What I needed was a strong antibacterial herbal tincture. I had a mild immune-supportive tincture which is a great start. These are typically used when a cold or the flu is going around and you want to help your body stay strong so you don’t get sick. My guy was already sick. What I needed was something to help his body fight hard against what was making him sick — something that had some action against the actual microbes themselves. A tincture is the quickest way to get the beneficial properties of herbs into your body, and they’re great to use when you’re sick and don’t feel like taking pills or drinking tea.
However, I wasn’t prepared. I didn’t have anything like this made, and a tincture takes around 2-6 weeks to make. At this point, it was too late to worry about it.
Lesson learned: Be prepared with things you may not ever need.
Lesson #2 – Get On The Ball
This goes along with Lesson #1. If I’d been prepared and had my tincture made, then when he got the fever the first day, I could have started giving it to him. No waiting to see if the fever would pass on its own. If I’d had it, I should have just started giving it to him. It’s not going to hurt. Herbs are good for our bodies. God gave them to us for nutrition and for wellness.
Also, as soon as I saw a cut, scrape, or scratch, I should have smeared some good anti-bacterial herbal salve on it to lessen the chance of it getting infected. I’m not one of those moms that slather their kid in Neosporin constantly. I mean, my kids are getting bumps and bruises all the time. They’re boys, and they play hard. We live in the country. I’m not germ-a-phobic, but I may be now!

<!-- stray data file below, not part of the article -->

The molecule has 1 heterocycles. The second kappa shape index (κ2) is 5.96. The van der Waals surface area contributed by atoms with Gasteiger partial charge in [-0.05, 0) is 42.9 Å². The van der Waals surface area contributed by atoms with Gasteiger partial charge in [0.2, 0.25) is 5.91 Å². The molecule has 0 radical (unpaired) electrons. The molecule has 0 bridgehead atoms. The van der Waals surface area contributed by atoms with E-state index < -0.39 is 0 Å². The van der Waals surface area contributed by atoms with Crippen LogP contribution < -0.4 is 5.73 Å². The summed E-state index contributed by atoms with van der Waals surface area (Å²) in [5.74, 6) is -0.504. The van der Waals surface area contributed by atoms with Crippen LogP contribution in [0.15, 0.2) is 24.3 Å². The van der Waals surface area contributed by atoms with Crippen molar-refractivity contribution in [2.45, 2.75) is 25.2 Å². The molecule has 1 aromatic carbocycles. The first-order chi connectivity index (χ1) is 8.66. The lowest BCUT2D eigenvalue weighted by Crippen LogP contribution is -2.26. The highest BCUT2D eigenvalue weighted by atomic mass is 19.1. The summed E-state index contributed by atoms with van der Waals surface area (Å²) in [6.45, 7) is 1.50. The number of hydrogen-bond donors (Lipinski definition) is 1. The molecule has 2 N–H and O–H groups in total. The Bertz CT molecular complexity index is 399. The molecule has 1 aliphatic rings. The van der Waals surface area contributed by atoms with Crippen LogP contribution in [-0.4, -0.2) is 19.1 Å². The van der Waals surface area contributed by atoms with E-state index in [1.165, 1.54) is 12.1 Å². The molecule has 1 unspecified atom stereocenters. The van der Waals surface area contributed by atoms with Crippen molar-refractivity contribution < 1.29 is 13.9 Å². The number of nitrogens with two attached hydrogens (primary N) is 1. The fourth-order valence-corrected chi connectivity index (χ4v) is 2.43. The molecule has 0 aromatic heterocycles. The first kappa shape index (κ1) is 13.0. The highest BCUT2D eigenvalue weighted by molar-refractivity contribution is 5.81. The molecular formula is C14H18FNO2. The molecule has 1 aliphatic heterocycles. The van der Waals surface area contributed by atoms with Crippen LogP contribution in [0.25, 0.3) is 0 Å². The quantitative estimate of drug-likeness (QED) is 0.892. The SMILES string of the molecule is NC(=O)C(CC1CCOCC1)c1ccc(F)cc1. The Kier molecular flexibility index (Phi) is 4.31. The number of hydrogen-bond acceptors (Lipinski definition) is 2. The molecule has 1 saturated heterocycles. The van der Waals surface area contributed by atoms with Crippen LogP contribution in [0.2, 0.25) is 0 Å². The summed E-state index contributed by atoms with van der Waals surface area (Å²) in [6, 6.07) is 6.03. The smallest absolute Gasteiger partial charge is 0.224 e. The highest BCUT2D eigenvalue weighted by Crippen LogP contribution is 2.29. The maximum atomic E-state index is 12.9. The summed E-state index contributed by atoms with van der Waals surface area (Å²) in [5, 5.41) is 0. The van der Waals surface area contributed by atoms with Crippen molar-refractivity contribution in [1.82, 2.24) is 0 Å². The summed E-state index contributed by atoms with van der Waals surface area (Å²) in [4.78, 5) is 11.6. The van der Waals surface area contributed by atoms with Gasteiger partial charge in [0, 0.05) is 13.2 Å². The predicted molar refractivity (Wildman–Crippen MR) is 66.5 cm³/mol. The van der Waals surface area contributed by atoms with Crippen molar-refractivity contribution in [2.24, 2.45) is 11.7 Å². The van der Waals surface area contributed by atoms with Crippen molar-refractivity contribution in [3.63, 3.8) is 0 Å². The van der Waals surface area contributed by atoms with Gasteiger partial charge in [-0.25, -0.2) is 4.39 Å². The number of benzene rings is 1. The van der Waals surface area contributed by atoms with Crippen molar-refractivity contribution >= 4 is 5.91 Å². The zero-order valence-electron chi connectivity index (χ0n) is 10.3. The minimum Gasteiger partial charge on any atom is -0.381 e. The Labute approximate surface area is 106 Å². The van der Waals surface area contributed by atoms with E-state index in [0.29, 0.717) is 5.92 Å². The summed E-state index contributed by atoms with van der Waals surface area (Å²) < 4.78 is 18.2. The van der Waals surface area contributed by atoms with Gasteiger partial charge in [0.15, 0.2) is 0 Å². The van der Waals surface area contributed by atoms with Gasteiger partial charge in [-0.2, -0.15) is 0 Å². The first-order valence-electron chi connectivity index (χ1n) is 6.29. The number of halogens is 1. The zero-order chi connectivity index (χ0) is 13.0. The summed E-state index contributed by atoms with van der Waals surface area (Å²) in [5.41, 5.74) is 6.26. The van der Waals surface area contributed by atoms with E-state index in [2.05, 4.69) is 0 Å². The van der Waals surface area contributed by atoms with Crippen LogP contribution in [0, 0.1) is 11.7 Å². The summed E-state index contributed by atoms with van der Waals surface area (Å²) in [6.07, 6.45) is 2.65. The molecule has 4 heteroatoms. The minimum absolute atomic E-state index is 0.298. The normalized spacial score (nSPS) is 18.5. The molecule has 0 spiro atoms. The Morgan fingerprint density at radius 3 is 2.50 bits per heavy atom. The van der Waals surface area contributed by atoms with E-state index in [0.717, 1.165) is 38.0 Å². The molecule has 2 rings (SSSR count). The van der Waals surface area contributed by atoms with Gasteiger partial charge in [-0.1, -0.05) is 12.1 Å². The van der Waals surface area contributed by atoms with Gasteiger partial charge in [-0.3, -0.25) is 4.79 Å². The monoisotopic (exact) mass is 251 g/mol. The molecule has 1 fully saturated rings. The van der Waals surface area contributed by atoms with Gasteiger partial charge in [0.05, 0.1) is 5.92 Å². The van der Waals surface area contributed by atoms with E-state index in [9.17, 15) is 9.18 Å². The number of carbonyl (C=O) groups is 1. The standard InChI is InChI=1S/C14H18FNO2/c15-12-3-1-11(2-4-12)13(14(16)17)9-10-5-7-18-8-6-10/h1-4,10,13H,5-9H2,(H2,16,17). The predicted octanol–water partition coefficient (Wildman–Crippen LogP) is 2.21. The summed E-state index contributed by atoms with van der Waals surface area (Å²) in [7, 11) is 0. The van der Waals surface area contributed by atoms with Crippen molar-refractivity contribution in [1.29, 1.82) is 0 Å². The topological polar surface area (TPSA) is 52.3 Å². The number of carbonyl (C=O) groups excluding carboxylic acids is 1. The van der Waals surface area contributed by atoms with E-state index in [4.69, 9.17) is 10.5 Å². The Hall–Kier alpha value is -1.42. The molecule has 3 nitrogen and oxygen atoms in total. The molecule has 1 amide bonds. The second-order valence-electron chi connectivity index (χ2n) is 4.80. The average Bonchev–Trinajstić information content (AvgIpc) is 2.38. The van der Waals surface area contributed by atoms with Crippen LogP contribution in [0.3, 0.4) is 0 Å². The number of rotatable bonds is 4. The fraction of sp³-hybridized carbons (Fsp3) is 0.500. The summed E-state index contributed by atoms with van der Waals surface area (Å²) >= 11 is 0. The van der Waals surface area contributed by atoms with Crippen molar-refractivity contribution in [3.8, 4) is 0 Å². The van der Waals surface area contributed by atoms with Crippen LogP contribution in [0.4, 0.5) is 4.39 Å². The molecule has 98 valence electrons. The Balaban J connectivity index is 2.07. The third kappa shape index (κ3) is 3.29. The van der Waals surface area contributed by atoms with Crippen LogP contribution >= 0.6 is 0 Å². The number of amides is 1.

Lesson learned: Take action before you NEED to take action.
Lesson #3 – Don’t Second Guess Yourself
This one is important. I’m awful about second guessing myself. Always wondering if I made the right decision. I think as parents, we all struggle with this. We want to do what’s best for our kids, but we have to make a decision and go with it. We’re not always going to make the right one, but that’s life. That’s where the saying “live and learn” comes from.
I made the decision that we needed something extra than what nature could provide us with, at least, I needed something a little extra — to make me feel better by knowing I had a back up in case he didn’t get better with what I was doing. So I made the decision to get antibiotics.
Although once we got to the hospital and there was no turning back or saying, “I change my mind,” I still needed to not second guess myself. I made a decision that I felt was in the best interest of my child, and I was going to make the best out of a less than ideal situation.
Lesson learned: Life isn’t always going to go your way. Suck it up and make the best of it. Lemonade out lemons, or so they say.
In The End…
I’m glad that I’ve chosen to use natural preparations as my first line of defense. I’m continually learning, growing, and becoming more confident in this area. I’m also grateful to have hospitals, medical personnel, and medication available to us when we need it. I’m glad that I’m not too proud of being “all-natural” or an “herbalist” to seek help from a doctor when I know I need it. But most of all, I’m happy that my baby is happy, healthy, and home.